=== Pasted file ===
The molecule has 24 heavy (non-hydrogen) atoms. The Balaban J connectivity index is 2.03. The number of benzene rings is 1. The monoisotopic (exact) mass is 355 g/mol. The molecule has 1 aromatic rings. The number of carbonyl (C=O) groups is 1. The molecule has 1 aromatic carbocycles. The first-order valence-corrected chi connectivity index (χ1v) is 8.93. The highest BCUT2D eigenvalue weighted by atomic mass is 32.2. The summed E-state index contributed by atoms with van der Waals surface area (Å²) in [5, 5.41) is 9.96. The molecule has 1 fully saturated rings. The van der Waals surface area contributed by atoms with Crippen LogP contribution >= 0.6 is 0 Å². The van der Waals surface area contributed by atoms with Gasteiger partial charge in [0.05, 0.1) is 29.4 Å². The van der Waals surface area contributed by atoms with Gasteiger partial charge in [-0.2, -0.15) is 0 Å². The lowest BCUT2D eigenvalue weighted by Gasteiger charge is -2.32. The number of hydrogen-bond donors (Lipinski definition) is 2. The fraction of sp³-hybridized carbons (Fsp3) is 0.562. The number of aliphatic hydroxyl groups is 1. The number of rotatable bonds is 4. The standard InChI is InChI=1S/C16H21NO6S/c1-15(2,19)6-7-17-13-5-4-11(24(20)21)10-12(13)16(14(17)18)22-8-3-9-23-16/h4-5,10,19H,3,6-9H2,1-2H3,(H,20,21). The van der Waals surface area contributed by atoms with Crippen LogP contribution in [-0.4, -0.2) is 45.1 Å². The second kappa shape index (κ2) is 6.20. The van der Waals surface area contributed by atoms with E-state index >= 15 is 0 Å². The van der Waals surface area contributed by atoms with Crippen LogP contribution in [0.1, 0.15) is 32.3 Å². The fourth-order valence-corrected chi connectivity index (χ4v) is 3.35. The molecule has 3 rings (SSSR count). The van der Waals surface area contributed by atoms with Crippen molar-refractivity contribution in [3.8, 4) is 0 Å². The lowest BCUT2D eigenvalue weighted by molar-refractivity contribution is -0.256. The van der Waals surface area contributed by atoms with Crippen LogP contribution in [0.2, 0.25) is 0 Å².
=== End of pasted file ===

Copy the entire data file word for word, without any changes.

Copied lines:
The molecule has 24 heavy (non-hydrogen) atoms. The Balaban J connectivity index is 2.03. The number of benzene rings is 1. The monoisotopic (exact) mass is 355 g/mol. The molecule has 1 aromatic rings. The number of carbonyl (C=O) groups is 1. The molecule has 1 aromatic carbocycles. The first-order valence-corrected chi connectivity index (χ1v) is 8.93. The highest BCUT2D eigenvalue weighted by atomic mass is 32.2. The summed E-state index contributed by atoms with van der Waals surface area (Å²) in [5, 5.41) is 9.96. The molecule has 1 fully saturated rings. The van der Waals surface area contributed by atoms with Crippen LogP contribution >= 0.6 is 0 Å². The van der Waals surface area contributed by atoms with Gasteiger partial charge in [0.05, 0.1) is 29.4 Å². The van der Waals surface area contributed by atoms with Gasteiger partial charge in [-0.2, -0.15) is 0 Å². The lowest BCUT2D eigenvalue weighted by Gasteiger charge is -2.32. The number of hydrogen-bond donors (Lipinski definition) is 2. The fraction of sp³-hybridized carbons (Fsp3) is 0.562. The number of aliphatic hydroxyl groups is 1. The number of rotatable bonds is 4. The standard InChI is InChI=1S/C16H21NO6S/c1-15(2,19)6-7-17-13-5-4-11(24(20)21)10-12(13)16(14(17)18)22-8-3-9-23-16/h4-5,10,19H,3,6-9H2,1-2H3,(H,20,21). The van der Waals surface area contributed by atoms with Crippen LogP contribution in [-0.4, -0.2) is 45.1 Å². The second kappa shape index (κ2) is 6.20. The van der Waals surface area contributed by atoms with E-state index >= 15 is 0 Å². The van der Waals surface area contributed by atoms with Crippen LogP contribution in [0.1, 0.15) is 32.3 Å². The fourth-order valence-corrected chi connectivity index (χ4v) is 3.35. The molecule has 3 rings (SSSR count). The van der Waals surface area contributed by atoms with Crippen molar-refractivity contribution in [3.8, 4) is 0 Å². The lowest BCUT2D eigenvalue weighted by molar-refractivity contribution is -0.256. The van der Waals surface area contributed by atoms with Crippen LogP contribution in [0.2, 0.25) is 0 Å².